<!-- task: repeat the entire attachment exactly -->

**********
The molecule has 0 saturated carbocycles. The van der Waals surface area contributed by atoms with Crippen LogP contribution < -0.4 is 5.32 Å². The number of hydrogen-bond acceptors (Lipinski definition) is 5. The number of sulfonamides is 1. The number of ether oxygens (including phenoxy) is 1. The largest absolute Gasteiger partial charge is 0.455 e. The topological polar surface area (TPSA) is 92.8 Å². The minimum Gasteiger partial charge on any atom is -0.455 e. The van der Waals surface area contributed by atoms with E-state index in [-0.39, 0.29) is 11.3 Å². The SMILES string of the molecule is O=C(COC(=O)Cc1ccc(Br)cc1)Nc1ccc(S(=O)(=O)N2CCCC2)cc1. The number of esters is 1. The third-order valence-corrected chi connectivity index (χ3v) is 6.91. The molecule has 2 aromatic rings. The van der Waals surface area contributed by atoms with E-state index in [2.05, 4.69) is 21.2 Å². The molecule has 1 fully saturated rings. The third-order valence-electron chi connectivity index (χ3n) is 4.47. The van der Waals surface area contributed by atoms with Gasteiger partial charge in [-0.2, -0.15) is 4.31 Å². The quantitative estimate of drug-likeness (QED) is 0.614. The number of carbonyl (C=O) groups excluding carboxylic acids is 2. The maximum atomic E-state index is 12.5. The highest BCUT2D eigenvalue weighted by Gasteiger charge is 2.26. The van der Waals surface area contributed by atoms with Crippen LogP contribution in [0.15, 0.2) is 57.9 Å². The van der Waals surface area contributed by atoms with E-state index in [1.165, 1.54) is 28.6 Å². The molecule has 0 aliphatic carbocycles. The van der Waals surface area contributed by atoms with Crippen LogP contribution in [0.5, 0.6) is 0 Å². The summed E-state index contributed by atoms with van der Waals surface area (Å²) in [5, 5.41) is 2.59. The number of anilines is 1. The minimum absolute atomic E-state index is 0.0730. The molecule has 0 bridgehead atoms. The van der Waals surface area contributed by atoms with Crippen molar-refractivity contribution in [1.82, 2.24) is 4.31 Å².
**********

The molecule has 0 saturated carbocycles. The van der Waals surface area contributed by atoms with Crippen LogP contribution < -0.4 is 5.32 Å². The number of hydrogen-bond acceptors (Lipinski definition) is 5. The number of sulfonamides is 1. The number of ether oxygens (including phenoxy) is 1. The largest absolute Gasteiger partial charge is 0.455 e. The topological polar surface area (TPSA) is 92.8 Å². The minimum Gasteiger partial charge on any atom is -0.455 e. The van der Waals surface area contributed by atoms with E-state index in [-0.39, 0.29) is 11.3 Å². The SMILES string of the molecule is O=C(COC(=O)Cc1ccc(Br)cc1)Nc1ccc(S(=O)(=O)N2CCCC2)cc1. The number of esters is 1. The third-order valence-corrected chi connectivity index (χ3v) is 6.91. The molecule has 2 aromatic rings. The van der Waals surface area contributed by atoms with E-state index in [2.05, 4.69) is 21.2 Å². The molecule has 1 fully saturated rings. The third-order valence-electron chi connectivity index (χ3n) is 4.47. The van der Waals surface area contributed by atoms with Gasteiger partial charge in [-0.2, -0.15) is 4.31 Å². The quantitative estimate of drug-likeness (QED) is 0.614. The number of carbonyl (C=O) groups excluding carboxylic acids is 2. The maximum atomic E-state index is 12.5. The highest BCUT2D eigenvalue weighted by Gasteiger charge is 2.26. The van der Waals surface area contributed by atoms with Crippen LogP contribution in [0.15, 0.2) is 57.9 Å². The van der Waals surface area contributed by atoms with E-state index in [1.165, 1.54) is 28.6 Å². The molecule has 0 aliphatic carbocycles. The van der Waals surface area contributed by atoms with Crippen LogP contribution in [0.5, 0.6) is 0 Å². The summed E-state index contributed by atoms with van der Waals surface area (Å²) in [5, 5.41) is 2.59. The number of anilines is 1. The minimum absolute atomic E-state index is 0.0730. The molecule has 0 bridgehead atoms. The van der Waals surface area contributed by atoms with Crippen molar-refractivity contribution in [1.82, 2.24) is 4.31 Å².